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Thursday, September 01, 2005

Méli-Mélo: Lockout news you can chews

I am convinced that my last post urging people to (metaphorically) kill the king has frightened management back to the bargaining table. They're talking for their lives. I hear Stursberg has engaged a food taster and refuses to expose his back at urinals. So no such rant is needed today.

Actually, reading that previous post over again, it's a little kooky. Who uses the word bodkin? But when I saw paramedics taking a woman out of the Broadcasting Centre the other day, I was afraid she'd taken my plea literally and, in the attempt, had been run through by Stursberg's Swiss guards.

Anyway, the fever has broken so today it'll just be a Méli-Mélo of crunchy news bits and observations:

Universal Truth: Any CBC manager, newspaper editorialist or columnist who writes something to the effect of: "Young people don't want staff jobs these days -- they love the freedom of contracts," has a staff job and would scream like a fireworks pinwheel if you tried to take away their security and pension.

Whither Tony Burman? Not much heard from the genial news supremo these days. He contributed some propaganda to the management website, probably while being threatened with the business end of a letter opener, but you have to wonder what's in his mind.

Tony, when you smuggled out those videotapes of Ethiopan famine so Brian Stewart could tell the world and spark the biggest humanitarian outpouring in history, did you imagine one day you'd be barring Brian from CBC buildings? And that it would involve a cause so noble as your boss being obsessed with reducing the number of staff employees involved in TV productions? Sleep well, sweet prince -- your conscience is clean.

Also not being talked about much is guild work being done by members of the Association of Professionals and Supervisors. The party line is that APS is neutral and discourages its members from doing work that CMG members normally would.

The truth is that many APS members are disgusted with management and are working to rule (despite pressure from management) but others are stabbing us in the back and making out like bandits.

Case in point -- master control in Toronto is normally staffed by guild members. But right now, it's APS "engineers" -- who would normally never do that job -- pushing the all-important buttons. Others are doing similar to collect huge overtime payments.

If you're an APS person in master control or doing guild work elsewhere, sock away some of that cash -- others inside are telling your colleagues outside so, when we're all back, you might need a long holiday.

I'm really beginning to think that Stephen Harper is to the Liberals as Stursberg (or whoever is guiding the management PR campaign) is to the locked-out workers. By that, I mean our purported enemy is actually our best friend.

Witness the five-page missive mailed by management to workers the other day. It was supposed to make staff question everything we've come to believe about the mysterious contract-based formula that will save the CBC (how and from what are classified and will be answered sometime after we sign on the dotted line).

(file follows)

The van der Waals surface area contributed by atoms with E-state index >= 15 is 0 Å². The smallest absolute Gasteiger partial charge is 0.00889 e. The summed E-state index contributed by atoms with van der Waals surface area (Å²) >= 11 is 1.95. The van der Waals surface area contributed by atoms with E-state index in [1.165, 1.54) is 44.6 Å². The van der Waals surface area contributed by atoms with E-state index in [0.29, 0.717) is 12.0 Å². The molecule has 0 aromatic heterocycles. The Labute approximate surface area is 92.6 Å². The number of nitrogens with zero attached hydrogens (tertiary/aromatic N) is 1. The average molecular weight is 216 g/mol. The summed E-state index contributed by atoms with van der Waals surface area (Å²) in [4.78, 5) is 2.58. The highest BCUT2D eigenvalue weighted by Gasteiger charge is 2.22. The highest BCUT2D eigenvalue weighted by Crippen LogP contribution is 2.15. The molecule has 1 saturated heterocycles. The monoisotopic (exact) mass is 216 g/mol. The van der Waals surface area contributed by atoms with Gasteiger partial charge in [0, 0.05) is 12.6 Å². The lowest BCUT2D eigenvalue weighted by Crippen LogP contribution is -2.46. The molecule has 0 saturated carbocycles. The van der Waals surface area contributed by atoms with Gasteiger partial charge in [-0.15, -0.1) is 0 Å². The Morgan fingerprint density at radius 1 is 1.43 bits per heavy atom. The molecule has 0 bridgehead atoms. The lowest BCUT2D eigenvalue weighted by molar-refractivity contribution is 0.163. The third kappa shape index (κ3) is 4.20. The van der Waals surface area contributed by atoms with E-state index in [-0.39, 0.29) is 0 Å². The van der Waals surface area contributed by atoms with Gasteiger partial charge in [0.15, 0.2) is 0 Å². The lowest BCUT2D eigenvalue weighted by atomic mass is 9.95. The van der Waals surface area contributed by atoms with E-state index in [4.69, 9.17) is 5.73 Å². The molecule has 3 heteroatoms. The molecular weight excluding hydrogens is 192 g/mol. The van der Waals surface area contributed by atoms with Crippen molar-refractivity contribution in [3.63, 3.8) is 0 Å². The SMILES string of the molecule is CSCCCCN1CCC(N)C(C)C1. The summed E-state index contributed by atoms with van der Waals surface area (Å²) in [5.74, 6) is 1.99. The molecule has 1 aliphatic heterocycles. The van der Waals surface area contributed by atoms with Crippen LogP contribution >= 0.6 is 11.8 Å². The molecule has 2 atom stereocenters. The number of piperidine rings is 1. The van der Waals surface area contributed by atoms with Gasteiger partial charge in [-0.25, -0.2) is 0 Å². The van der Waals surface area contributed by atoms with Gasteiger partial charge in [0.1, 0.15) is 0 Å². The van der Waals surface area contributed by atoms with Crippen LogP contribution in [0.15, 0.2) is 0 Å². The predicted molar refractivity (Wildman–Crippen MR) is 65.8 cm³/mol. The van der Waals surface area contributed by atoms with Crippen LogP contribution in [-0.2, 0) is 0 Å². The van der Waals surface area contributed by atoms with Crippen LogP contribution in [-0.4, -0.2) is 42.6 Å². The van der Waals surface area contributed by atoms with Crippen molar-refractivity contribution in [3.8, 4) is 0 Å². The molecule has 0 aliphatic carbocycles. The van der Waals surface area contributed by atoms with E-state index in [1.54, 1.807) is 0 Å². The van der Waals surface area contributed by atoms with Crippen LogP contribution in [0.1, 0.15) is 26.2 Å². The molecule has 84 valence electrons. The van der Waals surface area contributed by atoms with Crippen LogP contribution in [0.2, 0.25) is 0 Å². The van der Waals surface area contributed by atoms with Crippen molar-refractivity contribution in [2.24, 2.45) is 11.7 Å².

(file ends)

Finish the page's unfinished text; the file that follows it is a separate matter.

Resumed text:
But they just couldn't resist truth-twisting. All I heard pickets talking about is the cost of such a mail-out and outrage that the bosses are still using the 5% figure for the number of contract staff when the real figure was long ago exposed as about 30%. Honestly, do they not think we read the paper or have any idea how many contract/temporary/casual staff are working around us?

FYI - If you poke around the management site you'll find this: "As of March 2005, CBC employed 5,305 CMG members of whom 3,838 were permanent employees (72.3%), 289 were contract employees (5.4%) and 1,178 are temporary or casual employees (22.3%). " The CBC uses an absurdly narrow definition of "contract employees" that doesn't begin to cover all the people who sign a paper and are told they'll be working to such-and-such a date.

On second thought, maybe the Stephen Harper comparison isn't fair. How about Stockwell Day?

Happy to see the local CMG newsletter seems to have changed its tune on dogs and children on the line - there was a nice spread of photos of just that. As per a previous post, I think reasonably short visits by small dependents give the trudgers a needed boost.

And just so you don't think I'm a union shill, I hope that when we finally emerge from this mess, CMG represents all equally and no longer treats casuals, temporaries and contracts like so much cat litter. If we pay the same dues, we should get the same service.

Finally, to negotiators of all stripes, keep talking boys! I almost don't care what you talk about. If you get stuck, bring up that new series Rome, exchange lasagna recipes or play charades. We're tired of walking and not doing our jobs and you've got to put this baby to bed.


At 4:15 PM, Blogger Lyn said...

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At 4:21 PM, Blogger Walter Bowman said...

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At 8:22 PM, Blogger Jessica Klarkson said...

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At 10:15 PM, Blogger The Naked Gord Program said...

The lack of real coverage of current events is seen at it's most obscene now with Katrina. I saw all the faces of African Americans left behind on the news and I was baffled no talking heads on CTV or the US networks (I won't even bother mentioning Fox News or Global) made mention of this. It's taken till now. Till a rapper finally stated what is right in front of our faces. Not the CBC. Not Peter Mansbridge. Not George Strempelous (or however his name is spelt.